Bankman-Fried might also soon decide to give up fighting extradition and allow himself to be brought to the U.S. to face charges, the official said.
Days after he arrived at the prison known as Fox Hill, Bankman-Fried remains in “good spirits” in the facility’s sick bay, where he has been undergoing a medical evaluation for several days, and he has expressed confidence that his lawyers will convince a judge to grant him bail after their first attempt failed, said the official, who spoke on the condition of anonymity because they were not authorized to speak to the media.
But if the lawyers’ efforts were to fail, Bankman-Fried would then waive his right to fight extradition and go back to the U.S. to “face the music,” he told the official on Friday morning in a brief exchange.
Reuters reported Saturday evening that the former FTX executive is expected to appear in court on Monday for a hearing to reverse his decision to fight extradition.
The official described the young ex-billionaire as “a little arrogant,” but overall “a nice guy” who has kept to himself and seemed “awfully scared” during his first days at the prison. He wouldn’t laugh when the other men held in the same room jokingly asked him how he managed to make so much money.
Earlier this week, as Bankman-Fried was watching a local TV news report about himself, the official asked him how he felt. He responded unperturbed: “It’s OK, I will deal with it,” the official recalled.
Bankman-Fried’s lawyers did not immediately respond to a request for comment.
Bankman-Fried’s life has taken a dramatic turn since he was arrested. Until last week, he lived just a few miles away in a $30 million penthouse with his closest friends, running one of the world’s most well-known crypto currency exchanges. As U.S. regulators and prosecutors release an array of charges against him, his new address at a correctional facility, notorious for its unsanitary conditions and severe overcrowding, underscores his dramatic fall from grace.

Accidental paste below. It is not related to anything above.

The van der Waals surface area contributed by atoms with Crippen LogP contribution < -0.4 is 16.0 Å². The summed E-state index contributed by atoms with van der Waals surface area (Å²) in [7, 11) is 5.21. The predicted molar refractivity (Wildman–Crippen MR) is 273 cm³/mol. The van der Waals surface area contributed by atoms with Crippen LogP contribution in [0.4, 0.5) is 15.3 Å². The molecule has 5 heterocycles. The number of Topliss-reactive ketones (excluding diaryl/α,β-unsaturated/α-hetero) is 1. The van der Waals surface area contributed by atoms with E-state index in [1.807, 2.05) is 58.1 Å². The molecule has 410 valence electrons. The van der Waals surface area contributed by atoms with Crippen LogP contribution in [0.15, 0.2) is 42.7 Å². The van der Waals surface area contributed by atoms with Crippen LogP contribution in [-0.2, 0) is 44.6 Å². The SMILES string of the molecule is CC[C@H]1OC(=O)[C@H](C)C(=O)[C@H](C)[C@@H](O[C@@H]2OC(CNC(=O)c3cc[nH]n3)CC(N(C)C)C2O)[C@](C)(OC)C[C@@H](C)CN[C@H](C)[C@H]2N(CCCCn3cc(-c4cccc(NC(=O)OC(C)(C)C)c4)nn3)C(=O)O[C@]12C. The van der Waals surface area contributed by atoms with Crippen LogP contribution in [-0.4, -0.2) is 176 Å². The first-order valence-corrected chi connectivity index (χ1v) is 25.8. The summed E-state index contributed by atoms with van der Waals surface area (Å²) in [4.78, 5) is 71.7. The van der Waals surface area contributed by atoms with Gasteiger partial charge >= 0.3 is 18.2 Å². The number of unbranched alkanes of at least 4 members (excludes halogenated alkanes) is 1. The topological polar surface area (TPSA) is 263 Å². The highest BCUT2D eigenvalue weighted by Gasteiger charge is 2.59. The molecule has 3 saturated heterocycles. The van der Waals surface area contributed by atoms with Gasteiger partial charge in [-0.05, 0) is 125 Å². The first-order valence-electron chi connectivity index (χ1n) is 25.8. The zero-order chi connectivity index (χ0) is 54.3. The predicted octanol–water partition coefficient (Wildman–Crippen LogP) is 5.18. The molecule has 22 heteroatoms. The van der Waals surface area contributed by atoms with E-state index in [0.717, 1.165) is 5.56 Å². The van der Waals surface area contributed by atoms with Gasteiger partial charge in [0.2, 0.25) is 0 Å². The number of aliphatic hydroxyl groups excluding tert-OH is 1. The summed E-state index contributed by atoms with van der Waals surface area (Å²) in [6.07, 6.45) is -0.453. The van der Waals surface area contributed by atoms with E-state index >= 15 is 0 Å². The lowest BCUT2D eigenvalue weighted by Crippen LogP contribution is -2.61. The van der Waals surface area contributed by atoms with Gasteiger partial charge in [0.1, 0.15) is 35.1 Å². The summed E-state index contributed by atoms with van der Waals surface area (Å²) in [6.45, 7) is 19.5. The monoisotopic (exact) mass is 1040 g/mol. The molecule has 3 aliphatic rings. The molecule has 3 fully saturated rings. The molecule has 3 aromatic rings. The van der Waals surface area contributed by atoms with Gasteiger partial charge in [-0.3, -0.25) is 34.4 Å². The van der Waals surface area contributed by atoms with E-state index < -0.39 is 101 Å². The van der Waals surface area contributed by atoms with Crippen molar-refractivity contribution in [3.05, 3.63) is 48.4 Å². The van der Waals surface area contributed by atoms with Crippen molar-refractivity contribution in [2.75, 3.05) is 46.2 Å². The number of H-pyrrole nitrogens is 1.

As he waits for his new bail hearing on Jan. 17, there is a chance the former CEO of FTX could be transferred out of the sick bay — which is distinctly nicer than the rest of the facility and has amenities like air conditioning and proper beds — to a prison cell without running water or even a toilet.
His extradition trial, meanwhile, begins Feb. 8, but he could decide at any time to accept extradition and be sent back to the U.S. expeditiously before then.
Opened in 1952, Fox Hill, as it is commonly known, is the country’s only prison and has a long history of inmate complaints that have been backed up by expert witnesses and court documents. There is little or no access to running water, and prisoners are often forced to defecate in plastic bags or buckets. Many develop bed sores from sleeping on the bare ground.
For now, Bankman-Fried is staying in the sick bay of the maximum-security block with five other men as he undergoes medical evaluation, according to Doan Cleare, acting Commissioner of Corrections at the Bahamas Department of Correctional Services.
Cleare refused to say where else he would be transferred in the facility or when that might happen, but added his department is addressing the complaints of poor conditions.
“This new administration is addressing all maters of concern,” he told The Post Saturday, adding that the department has made “tremendous stride in upgrades,” and that it will soon invest $1 million on plumbing fixtures in the remand center.
The facility has different sections that separate violent from nonviolent offenders, but these populations are often arbitrarily mixed due to understaffing or attempts to avoid fights between rival gangs, said Christina Galanos, a local criminal attorney. Defendants who have been arraigned but are not yet tried are usually located in the remand center, where Bankman-Fried would likely be transferred to, she added.
But the prison official said Bankman-Fried could also be transferred to a block within the maximum-security area that has been renovated. It houses inmates in individual cells, isolated from the rest of the population for safety reasons.
In most areas of the prison, inmates are supposed to get an hour every day outside for exercise. But due to staff shortages, overcrowding and an increasing number of gang brawls, they can often go days, sometimes weeks, without being allowed outside, Galanos said.